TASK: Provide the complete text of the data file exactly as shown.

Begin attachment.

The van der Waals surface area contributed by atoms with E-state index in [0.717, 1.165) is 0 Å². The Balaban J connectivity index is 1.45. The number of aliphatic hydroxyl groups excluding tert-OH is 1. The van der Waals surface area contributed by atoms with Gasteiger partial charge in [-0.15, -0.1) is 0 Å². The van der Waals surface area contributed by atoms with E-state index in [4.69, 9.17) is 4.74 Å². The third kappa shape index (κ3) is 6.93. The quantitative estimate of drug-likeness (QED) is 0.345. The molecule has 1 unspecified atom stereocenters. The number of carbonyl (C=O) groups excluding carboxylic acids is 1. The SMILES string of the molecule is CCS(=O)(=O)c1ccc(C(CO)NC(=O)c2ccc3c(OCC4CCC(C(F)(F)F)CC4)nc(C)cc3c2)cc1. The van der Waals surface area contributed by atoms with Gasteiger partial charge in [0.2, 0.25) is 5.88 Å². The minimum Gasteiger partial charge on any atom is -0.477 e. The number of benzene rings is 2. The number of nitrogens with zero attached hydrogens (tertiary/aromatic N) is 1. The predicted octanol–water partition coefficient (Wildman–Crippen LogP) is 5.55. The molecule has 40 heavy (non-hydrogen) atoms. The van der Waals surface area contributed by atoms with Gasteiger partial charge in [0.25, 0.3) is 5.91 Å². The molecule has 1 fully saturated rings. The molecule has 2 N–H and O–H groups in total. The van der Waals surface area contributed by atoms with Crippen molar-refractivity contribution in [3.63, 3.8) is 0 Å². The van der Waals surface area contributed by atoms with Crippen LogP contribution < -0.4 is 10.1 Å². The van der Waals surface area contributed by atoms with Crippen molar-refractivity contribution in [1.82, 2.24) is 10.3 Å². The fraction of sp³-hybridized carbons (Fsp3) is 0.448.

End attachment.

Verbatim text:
The van der Waals surface area contributed by atoms with E-state index in [0.717, 1.165) is 0 Å². The Balaban J connectivity index is 1.45. The number of aliphatic hydroxyl groups excluding tert-OH is 1. The van der Waals surface area contributed by atoms with Gasteiger partial charge in [-0.15, -0.1) is 0 Å². The van der Waals surface area contributed by atoms with E-state index in [4.69, 9.17) is 4.74 Å². The third kappa shape index (κ3) is 6.93. The quantitative estimate of drug-likeness (QED) is 0.345. The molecule has 1 unspecified atom stereocenters. The number of carbonyl (C=O) groups excluding carboxylic acids is 1. The SMILES string of the molecule is CCS(=O)(=O)c1ccc(C(CO)NC(=O)c2ccc3c(OCC4CCC(C(F)(F)F)CC4)nc(C)cc3c2)cc1. The van der Waals surface area contributed by atoms with Gasteiger partial charge in [0.2, 0.25) is 5.88 Å². The minimum Gasteiger partial charge on any atom is -0.477 e. The number of benzene rings is 2. The number of nitrogens with zero attached hydrogens (tertiary/aromatic N) is 1. The predicted octanol–water partition coefficient (Wildman–Crippen LogP) is 5.55. The molecule has 40 heavy (non-hydrogen) atoms. The van der Waals surface area contributed by atoms with Gasteiger partial charge in [0.25, 0.3) is 5.91 Å². The molecule has 1 fully saturated rings. The molecule has 2 N–H and O–H groups in total. The van der Waals surface area contributed by atoms with Crippen molar-refractivity contribution in [3.63, 3.8) is 0 Å². The van der Waals surface area contributed by atoms with Crippen LogP contribution < -0.4 is 10.1 Å². The van der Waals surface area contributed by atoms with Crippen molar-refractivity contribution in [1.82, 2.24) is 10.3 Å². The fraction of sp³-hybridized carbons (Fsp3) is 0.448.